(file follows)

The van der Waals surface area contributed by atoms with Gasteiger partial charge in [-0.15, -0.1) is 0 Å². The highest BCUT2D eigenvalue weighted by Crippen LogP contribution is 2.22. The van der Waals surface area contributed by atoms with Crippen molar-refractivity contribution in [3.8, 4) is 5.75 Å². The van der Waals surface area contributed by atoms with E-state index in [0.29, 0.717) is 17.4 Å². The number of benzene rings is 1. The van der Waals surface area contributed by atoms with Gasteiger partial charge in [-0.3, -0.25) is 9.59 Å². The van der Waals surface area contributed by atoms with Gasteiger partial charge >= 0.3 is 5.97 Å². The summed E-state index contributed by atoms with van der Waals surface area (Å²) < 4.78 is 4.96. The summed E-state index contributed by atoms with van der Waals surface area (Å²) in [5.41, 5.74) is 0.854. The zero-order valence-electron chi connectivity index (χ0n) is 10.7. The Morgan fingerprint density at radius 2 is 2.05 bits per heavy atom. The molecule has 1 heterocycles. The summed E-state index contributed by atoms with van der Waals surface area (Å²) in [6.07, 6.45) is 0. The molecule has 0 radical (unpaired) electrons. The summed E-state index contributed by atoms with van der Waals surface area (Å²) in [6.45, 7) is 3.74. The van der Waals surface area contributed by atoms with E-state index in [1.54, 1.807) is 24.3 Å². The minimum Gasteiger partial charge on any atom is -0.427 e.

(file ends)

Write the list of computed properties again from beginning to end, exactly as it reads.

The van der Waals surface area contributed by atoms with Gasteiger partial charge in [-0.15, -0.1) is 0 Å². The highest BCUT2D eigenvalue weighted by Crippen LogP contribution is 2.22. The van der Waals surface area contributed by atoms with Crippen molar-refractivity contribution in [3.8, 4) is 5.75 Å². The van der Waals surface area contributed by atoms with E-state index in [0.29, 0.717) is 17.4 Å². The number of benzene rings is 1. The van der Waals surface area contributed by atoms with Gasteiger partial charge in [-0.3, -0.25) is 9.59 Å². The van der Waals surface area contributed by atoms with Gasteiger partial charge >= 0.3 is 5.97 Å². The summed E-state index contributed by atoms with van der Waals surface area (Å²) < 4.78 is 4.96. The summed E-state index contributed by atoms with van der Waals surface area (Å²) in [5.41, 5.74) is 0.854. The zero-order valence-electron chi connectivity index (χ0n) is 10.7. The Morgan fingerprint density at radius 2 is 2.05 bits per heavy atom. The molecule has 1 heterocycles. The summed E-state index contributed by atoms with van der Waals surface area (Å²) in [6.07, 6.45) is 0. The molecule has 0 radical (unpaired) electrons. The summed E-state index contributed by atoms with van der Waals surface area (Å²) in [6.45, 7) is 3.74. The van der Waals surface area contributed by atoms with E-state index in [1.54, 1.807) is 24.3 Å². The minimum Gasteiger partial charge on any atom is -0.427 e.